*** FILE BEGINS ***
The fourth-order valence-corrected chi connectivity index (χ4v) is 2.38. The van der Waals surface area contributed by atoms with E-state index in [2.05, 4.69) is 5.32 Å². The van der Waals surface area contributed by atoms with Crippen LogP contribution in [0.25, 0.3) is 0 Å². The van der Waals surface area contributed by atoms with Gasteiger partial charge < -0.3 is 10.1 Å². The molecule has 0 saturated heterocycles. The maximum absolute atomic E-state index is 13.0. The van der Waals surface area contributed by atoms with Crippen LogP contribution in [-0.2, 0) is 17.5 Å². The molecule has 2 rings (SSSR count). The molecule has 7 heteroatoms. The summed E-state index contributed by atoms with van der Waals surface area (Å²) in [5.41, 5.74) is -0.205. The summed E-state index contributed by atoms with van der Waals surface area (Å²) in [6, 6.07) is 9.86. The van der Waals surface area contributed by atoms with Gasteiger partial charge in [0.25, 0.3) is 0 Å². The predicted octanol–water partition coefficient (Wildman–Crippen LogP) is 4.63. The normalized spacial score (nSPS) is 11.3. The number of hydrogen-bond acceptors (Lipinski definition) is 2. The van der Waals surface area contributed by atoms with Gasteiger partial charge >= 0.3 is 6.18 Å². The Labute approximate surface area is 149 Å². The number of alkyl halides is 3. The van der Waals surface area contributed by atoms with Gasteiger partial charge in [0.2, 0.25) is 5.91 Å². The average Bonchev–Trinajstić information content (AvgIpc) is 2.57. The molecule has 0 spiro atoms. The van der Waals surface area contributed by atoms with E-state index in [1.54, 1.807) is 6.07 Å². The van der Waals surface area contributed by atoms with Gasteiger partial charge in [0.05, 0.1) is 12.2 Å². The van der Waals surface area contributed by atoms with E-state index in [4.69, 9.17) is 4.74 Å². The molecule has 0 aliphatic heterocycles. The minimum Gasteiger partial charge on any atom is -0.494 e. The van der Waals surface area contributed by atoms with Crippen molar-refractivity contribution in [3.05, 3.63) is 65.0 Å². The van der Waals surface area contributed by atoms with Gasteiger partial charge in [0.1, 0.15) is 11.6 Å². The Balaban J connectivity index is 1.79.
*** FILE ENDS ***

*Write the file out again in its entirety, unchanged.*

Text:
The fourth-order valence-corrected chi connectivity index (χ4v) is 2.38. The van der Waals surface area contributed by atoms with E-state index in [2.05, 4.69) is 5.32 Å². The van der Waals surface area contributed by atoms with Crippen LogP contribution in [0.25, 0.3) is 0 Å². The van der Waals surface area contributed by atoms with Gasteiger partial charge < -0.3 is 10.1 Å². The molecule has 0 saturated heterocycles. The maximum absolute atomic E-state index is 13.0. The van der Waals surface area contributed by atoms with Crippen LogP contribution in [-0.2, 0) is 17.5 Å². The molecule has 2 rings (SSSR count). The molecule has 7 heteroatoms. The summed E-state index contributed by atoms with van der Waals surface area (Å²) in [5.41, 5.74) is -0.205. The summed E-state index contributed by atoms with van der Waals surface area (Å²) in [6, 6.07) is 9.86. The van der Waals surface area contributed by atoms with Gasteiger partial charge in [0.25, 0.3) is 0 Å². The predicted octanol–water partition coefficient (Wildman–Crippen LogP) is 4.63. The normalized spacial score (nSPS) is 11.3. The number of hydrogen-bond acceptors (Lipinski definition) is 2. The van der Waals surface area contributed by atoms with Gasteiger partial charge >= 0.3 is 6.18 Å². The Labute approximate surface area is 149 Å². The number of alkyl halides is 3. The van der Waals surface area contributed by atoms with Gasteiger partial charge in [0.2, 0.25) is 5.91 Å². The average Bonchev–Trinajstić information content (AvgIpc) is 2.57. The molecule has 0 spiro atoms. The van der Waals surface area contributed by atoms with E-state index in [1.54, 1.807) is 6.07 Å². The van der Waals surface area contributed by atoms with Gasteiger partial charge in [0.05, 0.1) is 12.2 Å². The van der Waals surface area contributed by atoms with E-state index in [4.69, 9.17) is 4.74 Å². The molecule has 0 aliphatic heterocycles. The minimum Gasteiger partial charge on any atom is -0.494 e. The van der Waals surface area contributed by atoms with Crippen molar-refractivity contribution in [3.05, 3.63) is 65.0 Å². The van der Waals surface area contributed by atoms with Gasteiger partial charge in [0.1, 0.15) is 11.6 Å². The Balaban J connectivity index is 1.79.